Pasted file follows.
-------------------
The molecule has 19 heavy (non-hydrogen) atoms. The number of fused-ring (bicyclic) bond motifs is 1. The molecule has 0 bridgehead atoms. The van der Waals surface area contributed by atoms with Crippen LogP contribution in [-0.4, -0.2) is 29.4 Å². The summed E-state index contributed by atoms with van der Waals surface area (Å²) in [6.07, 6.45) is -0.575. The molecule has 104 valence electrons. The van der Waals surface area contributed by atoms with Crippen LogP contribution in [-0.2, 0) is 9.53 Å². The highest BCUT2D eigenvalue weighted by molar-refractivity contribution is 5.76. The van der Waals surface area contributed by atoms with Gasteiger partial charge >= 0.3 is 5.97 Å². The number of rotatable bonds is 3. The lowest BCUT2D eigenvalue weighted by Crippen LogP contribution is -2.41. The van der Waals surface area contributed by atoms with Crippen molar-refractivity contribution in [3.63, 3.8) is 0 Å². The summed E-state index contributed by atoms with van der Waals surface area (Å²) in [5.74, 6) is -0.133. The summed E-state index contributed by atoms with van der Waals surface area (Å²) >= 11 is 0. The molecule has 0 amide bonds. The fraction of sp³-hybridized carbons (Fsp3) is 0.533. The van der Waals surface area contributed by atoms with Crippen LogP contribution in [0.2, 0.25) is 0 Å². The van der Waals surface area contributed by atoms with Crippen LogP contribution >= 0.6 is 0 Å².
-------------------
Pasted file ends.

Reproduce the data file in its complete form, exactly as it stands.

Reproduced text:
The molecule has 19 heavy (non-hydrogen) atoms. The number of fused-ring (bicyclic) bond motifs is 1. The molecule has 0 bridgehead atoms. The van der Waals surface area contributed by atoms with Crippen LogP contribution in [-0.4, -0.2) is 29.4 Å². The summed E-state index contributed by atoms with van der Waals surface area (Å²) in [6.07, 6.45) is -0.575. The molecule has 104 valence electrons. The van der Waals surface area contributed by atoms with Crippen LogP contribution in [-0.2, 0) is 9.53 Å². The highest BCUT2D eigenvalue weighted by molar-refractivity contribution is 5.76. The van der Waals surface area contributed by atoms with Gasteiger partial charge >= 0.3 is 5.97 Å². The number of rotatable bonds is 3. The lowest BCUT2D eigenvalue weighted by Crippen LogP contribution is -2.41. The van der Waals surface area contributed by atoms with Crippen molar-refractivity contribution in [3.63, 3.8) is 0 Å². The summed E-state index contributed by atoms with van der Waals surface area (Å²) in [5.74, 6) is -0.133. The summed E-state index contributed by atoms with van der Waals surface area (Å²) >= 11 is 0. The molecule has 0 amide bonds. The fraction of sp³-hybridized carbons (Fsp3) is 0.533. The van der Waals surface area contributed by atoms with Crippen LogP contribution in [0.2, 0.25) is 0 Å². The van der Waals surface area contributed by atoms with Crippen LogP contribution >= 0.6 is 0 Å².